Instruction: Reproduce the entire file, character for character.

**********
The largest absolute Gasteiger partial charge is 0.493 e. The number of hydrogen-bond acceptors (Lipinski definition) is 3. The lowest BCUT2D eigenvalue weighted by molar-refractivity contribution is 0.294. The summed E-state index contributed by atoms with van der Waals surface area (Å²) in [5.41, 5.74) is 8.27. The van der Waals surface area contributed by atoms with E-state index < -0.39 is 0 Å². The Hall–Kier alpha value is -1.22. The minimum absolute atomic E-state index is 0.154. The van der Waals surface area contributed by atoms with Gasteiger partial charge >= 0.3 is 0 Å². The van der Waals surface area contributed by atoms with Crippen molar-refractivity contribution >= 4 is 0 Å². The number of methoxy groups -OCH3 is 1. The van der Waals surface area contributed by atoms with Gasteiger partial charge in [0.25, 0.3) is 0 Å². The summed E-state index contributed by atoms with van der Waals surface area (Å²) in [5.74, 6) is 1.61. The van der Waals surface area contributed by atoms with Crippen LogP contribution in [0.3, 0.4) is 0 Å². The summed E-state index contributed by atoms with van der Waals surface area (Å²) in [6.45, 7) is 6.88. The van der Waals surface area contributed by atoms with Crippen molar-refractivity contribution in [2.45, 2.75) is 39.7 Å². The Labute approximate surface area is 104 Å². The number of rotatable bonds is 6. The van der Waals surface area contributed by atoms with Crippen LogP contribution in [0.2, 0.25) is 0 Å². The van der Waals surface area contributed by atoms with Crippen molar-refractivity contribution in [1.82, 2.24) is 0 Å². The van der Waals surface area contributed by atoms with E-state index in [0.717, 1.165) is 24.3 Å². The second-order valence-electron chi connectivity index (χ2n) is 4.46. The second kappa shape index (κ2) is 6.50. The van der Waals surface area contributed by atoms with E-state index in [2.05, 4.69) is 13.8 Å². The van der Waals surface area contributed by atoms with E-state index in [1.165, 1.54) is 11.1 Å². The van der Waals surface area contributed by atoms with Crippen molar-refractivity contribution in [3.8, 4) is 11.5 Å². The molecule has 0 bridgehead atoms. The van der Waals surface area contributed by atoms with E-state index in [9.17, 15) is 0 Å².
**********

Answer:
The largest absolute Gasteiger partial charge is 0.493 e. The number of hydrogen-bond acceptors (Lipinski definition) is 3. The lowest BCUT2D eigenvalue weighted by molar-refractivity contribution is 0.294. The summed E-state index contributed by atoms with van der Waals surface area (Å²) in [5.41, 5.74) is 8.27. The van der Waals surface area contributed by atoms with E-state index < -0.39 is 0 Å². The Hall–Kier alpha value is -1.22. The minimum absolute atomic E-state index is 0.154. The van der Waals surface area contributed by atoms with Gasteiger partial charge >= 0.3 is 0 Å². The van der Waals surface area contributed by atoms with Crippen molar-refractivity contribution >= 4 is 0 Å². The number of methoxy groups -OCH3 is 1. The van der Waals surface area contributed by atoms with Gasteiger partial charge in [0.25, 0.3) is 0 Å². The summed E-state index contributed by atoms with van der Waals surface area (Å²) in [5.74, 6) is 1.61. The van der Waals surface area contributed by atoms with Crippen LogP contribution in [0.3, 0.4) is 0 Å². The summed E-state index contributed by atoms with van der Waals surface area (Å²) in [6.45, 7) is 6.88. The van der Waals surface area contributed by atoms with Crippen molar-refractivity contribution in [2.45, 2.75) is 39.7 Å². The Labute approximate surface area is 104 Å². The number of rotatable bonds is 6. The van der Waals surface area contributed by atoms with Crippen LogP contribution in [0.2, 0.25) is 0 Å². The van der Waals surface area contributed by atoms with Crippen molar-refractivity contribution in [1.82, 2.24) is 0 Å². The van der Waals surface area contributed by atoms with E-state index in [0.717, 1.165) is 24.3 Å². The second-order valence-electron chi connectivity index (χ2n) is 4.46. The second kappa shape index (κ2) is 6.50. The van der Waals surface area contributed by atoms with E-state index in [2.05, 4.69) is 13.8 Å². The van der Waals surface area contributed by atoms with E-state index in [1.165, 1.54) is 11.1 Å². The van der Waals surface area contributed by atoms with Crippen molar-refractivity contribution in [3.8, 4) is 11.5 Å². The molecule has 0 bridgehead atoms. The van der Waals surface area contributed by atoms with E-state index in [9.17, 15) is 0 Å².